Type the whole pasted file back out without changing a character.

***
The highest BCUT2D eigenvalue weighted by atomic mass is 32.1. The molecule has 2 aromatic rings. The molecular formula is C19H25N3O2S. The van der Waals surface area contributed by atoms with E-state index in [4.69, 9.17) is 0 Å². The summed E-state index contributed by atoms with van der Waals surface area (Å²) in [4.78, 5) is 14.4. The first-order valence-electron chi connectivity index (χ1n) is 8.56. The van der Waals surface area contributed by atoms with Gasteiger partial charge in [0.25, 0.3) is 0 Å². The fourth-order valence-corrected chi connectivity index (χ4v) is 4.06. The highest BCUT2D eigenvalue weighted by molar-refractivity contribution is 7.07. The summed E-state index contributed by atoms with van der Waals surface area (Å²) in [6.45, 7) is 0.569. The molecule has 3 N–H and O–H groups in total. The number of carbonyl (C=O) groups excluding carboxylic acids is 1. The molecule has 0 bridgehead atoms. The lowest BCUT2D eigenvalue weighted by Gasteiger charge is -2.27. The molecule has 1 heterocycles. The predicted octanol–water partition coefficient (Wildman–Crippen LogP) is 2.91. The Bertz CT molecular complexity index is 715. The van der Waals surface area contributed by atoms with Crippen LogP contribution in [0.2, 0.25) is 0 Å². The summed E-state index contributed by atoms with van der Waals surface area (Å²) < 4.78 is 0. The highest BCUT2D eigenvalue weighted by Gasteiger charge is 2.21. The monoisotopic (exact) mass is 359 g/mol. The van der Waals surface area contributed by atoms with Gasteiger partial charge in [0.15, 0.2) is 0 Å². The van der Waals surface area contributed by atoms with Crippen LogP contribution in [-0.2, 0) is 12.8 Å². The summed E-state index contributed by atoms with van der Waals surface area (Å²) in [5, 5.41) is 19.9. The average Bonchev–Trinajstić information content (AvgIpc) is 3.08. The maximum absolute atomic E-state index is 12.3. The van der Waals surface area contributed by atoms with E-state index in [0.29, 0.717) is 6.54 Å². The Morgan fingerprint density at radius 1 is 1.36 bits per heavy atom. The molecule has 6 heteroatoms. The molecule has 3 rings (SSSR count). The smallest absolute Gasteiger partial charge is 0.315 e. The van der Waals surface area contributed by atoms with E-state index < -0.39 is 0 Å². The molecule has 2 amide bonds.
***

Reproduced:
The highest BCUT2D eigenvalue weighted by atomic mass is 32.1. The molecule has 2 aromatic rings. The molecular formula is C19H25N3O2S. The van der Waals surface area contributed by atoms with E-state index in [4.69, 9.17) is 0 Å². The summed E-state index contributed by atoms with van der Waals surface area (Å²) in [4.78, 5) is 14.4. The first-order valence-electron chi connectivity index (χ1n) is 8.56. The van der Waals surface area contributed by atoms with Gasteiger partial charge in [0.25, 0.3) is 0 Å². The fourth-order valence-corrected chi connectivity index (χ4v) is 4.06. The highest BCUT2D eigenvalue weighted by molar-refractivity contribution is 7.07. The summed E-state index contributed by atoms with van der Waals surface area (Å²) in [6.45, 7) is 0.569. The molecule has 3 N–H and O–H groups in total. The number of carbonyl (C=O) groups excluding carboxylic acids is 1. The molecule has 0 bridgehead atoms. The lowest BCUT2D eigenvalue weighted by Gasteiger charge is -2.27. The molecule has 1 heterocycles. The predicted octanol–water partition coefficient (Wildman–Crippen LogP) is 2.91. The Bertz CT molecular complexity index is 715. The van der Waals surface area contributed by atoms with Crippen LogP contribution in [0.2, 0.25) is 0 Å². The summed E-state index contributed by atoms with van der Waals surface area (Å²) < 4.78 is 0. The highest BCUT2D eigenvalue weighted by Gasteiger charge is 2.21. The monoisotopic (exact) mass is 359 g/mol. The van der Waals surface area contributed by atoms with Gasteiger partial charge in [0.15, 0.2) is 0 Å². The van der Waals surface area contributed by atoms with Crippen LogP contribution in [-0.2, 0) is 12.8 Å². The summed E-state index contributed by atoms with van der Waals surface area (Å²) in [5, 5.41) is 19.9. The average Bonchev–Trinajstić information content (AvgIpc) is 3.08. The maximum absolute atomic E-state index is 12.3. The van der Waals surface area contributed by atoms with E-state index in [0.29, 0.717) is 6.54 Å². The Morgan fingerprint density at radius 1 is 1.36 bits per heavy atom. The molecule has 6 heteroatoms. The molecule has 3 rings (SSSR count). The smallest absolute Gasteiger partial charge is 0.315 e. The van der Waals surface area contributed by atoms with E-state index < -0.39 is 0 Å². The molecule has 2 amide bonds.